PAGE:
DESU Design

At Brooklyn, NY-based DESU DESIGN, artisans strive to make innovative products that blur the boundary between art and design. In the studio's words, "Our goal is to create pieces of lasting quality, retaining their beauty and functionality for generations. We utilize the precision of modern manufacturing methods with the unmatched skills of the human hand. Inspiration comes from forms found in nature, the history of modern design, and the combined beauty of geometry and the machine."

DESU is a Japanese word that roughly translates to the verb “to be” and is used in almost every single sentence in the Japanese language, even though it doesn’t really have any meaning.  It is also the acronym for David E. Scott Unlimited.

 

David Scott, DESU's principal designer, has an architectural background and fine arts background, along with life-long experience building things. His influences come from many different sources. He loves to simply investigate forms, materials, and methods of production with no preconceived final goal. If there is a goal in mind, then he tries to reduce it down to its essence. The results are well-constructed, timeless designs made to stand the test of time—both physically and aesthetically.


In My Own Words: David Scott

 

I began designing furniture at the age of 18 as means of improving life in a dorm room. Five years and a BFA later, I ended up in Japan working with an international team of artists designing and building nightclubs by day, and inhabiting them by night. The learning curve was fast, steep, and a great deal of fun.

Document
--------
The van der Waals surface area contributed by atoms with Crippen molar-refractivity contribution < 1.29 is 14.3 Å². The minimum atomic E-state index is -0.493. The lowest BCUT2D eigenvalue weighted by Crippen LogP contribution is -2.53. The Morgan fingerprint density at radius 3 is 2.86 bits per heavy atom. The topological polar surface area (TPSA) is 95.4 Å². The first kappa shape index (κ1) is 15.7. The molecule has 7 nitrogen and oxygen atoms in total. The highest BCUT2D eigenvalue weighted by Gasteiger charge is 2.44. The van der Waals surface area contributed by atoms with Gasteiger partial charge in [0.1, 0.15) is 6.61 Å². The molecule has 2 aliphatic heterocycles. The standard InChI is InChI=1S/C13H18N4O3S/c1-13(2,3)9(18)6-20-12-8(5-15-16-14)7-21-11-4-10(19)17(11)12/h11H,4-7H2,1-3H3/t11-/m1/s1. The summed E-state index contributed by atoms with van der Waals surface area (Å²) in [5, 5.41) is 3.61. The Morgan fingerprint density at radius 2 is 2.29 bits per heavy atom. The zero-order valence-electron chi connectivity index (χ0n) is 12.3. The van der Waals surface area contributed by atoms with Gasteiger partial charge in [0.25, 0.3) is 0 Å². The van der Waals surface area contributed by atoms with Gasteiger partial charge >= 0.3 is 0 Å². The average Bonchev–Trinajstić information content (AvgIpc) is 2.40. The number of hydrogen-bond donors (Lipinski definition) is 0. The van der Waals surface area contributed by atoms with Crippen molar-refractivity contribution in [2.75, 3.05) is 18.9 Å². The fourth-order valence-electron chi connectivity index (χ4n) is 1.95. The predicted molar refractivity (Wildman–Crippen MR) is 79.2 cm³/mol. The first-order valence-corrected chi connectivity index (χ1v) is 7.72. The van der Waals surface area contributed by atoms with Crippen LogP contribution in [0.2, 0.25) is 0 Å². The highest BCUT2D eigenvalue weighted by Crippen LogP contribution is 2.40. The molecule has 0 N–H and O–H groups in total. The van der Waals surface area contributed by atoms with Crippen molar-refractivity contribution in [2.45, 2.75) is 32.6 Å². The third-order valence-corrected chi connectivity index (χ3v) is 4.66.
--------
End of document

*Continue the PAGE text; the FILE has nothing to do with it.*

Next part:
Upon returning to the states, I was accepted to the Master’s of Architecture program at the Southern California Institute of Architecture (SCI-Arc). After the first year, I decided that borrowing $25,000 a year to build imaginary projects was not as much fun as doing the real thing. I convinced Lawrence (Larry) Scarpa, who had been an instructor for one of my classes to hire me to build some metal stairs for Pugh + Scarpa’s new office, and DESU was born. Much collaboration with the Pugh + Scarpa team followed, and other architects in the burgeoning vanguard of the LA architecture scene became clients. Paying the rent became less of a problem, and it the off hours, product ideas became realities and were tucked away for a future line. 

In 2000, I moved to New York in order to develop the DESU line and bring it to market. DESU has been steadily growing every since, and I look forward to working toward its continued expansion. My philosophy for the company has always been to build what we want, the best way possible. I spend a great deal of my time seeking out the highest quality materials and vendors that are masters of their discipline. Learning about new technologies and how we can incorporate them into our designs is one of my favorite pursuits, and keeps our ideas fresh. My goal for DESU is to continue on this trajectory of innovation and to above all else, enjoy doing it.

It is the simplicity of the 1-Line Spice Rack that makes it visually striking. David tends to look more at how things function than how things are styled: this rack leaves the style to the spices themselves.

The Valas (“whale” in Finnish) draws its inspiration the underside of the blue whale hung in the Natural History Museum. The sleek elongated shape and striated lines were carved into the original Valas, made from a black slab of compressed paper pulp (a material commonly used in kitchen countertops). The design was nice, but the piece was lacking something. David Scott revisited the material selection and went with white marble for its timeless elegance. The “belly” of the bowl lost its ridges, but it's kept its shape.

Jay JohnsonComment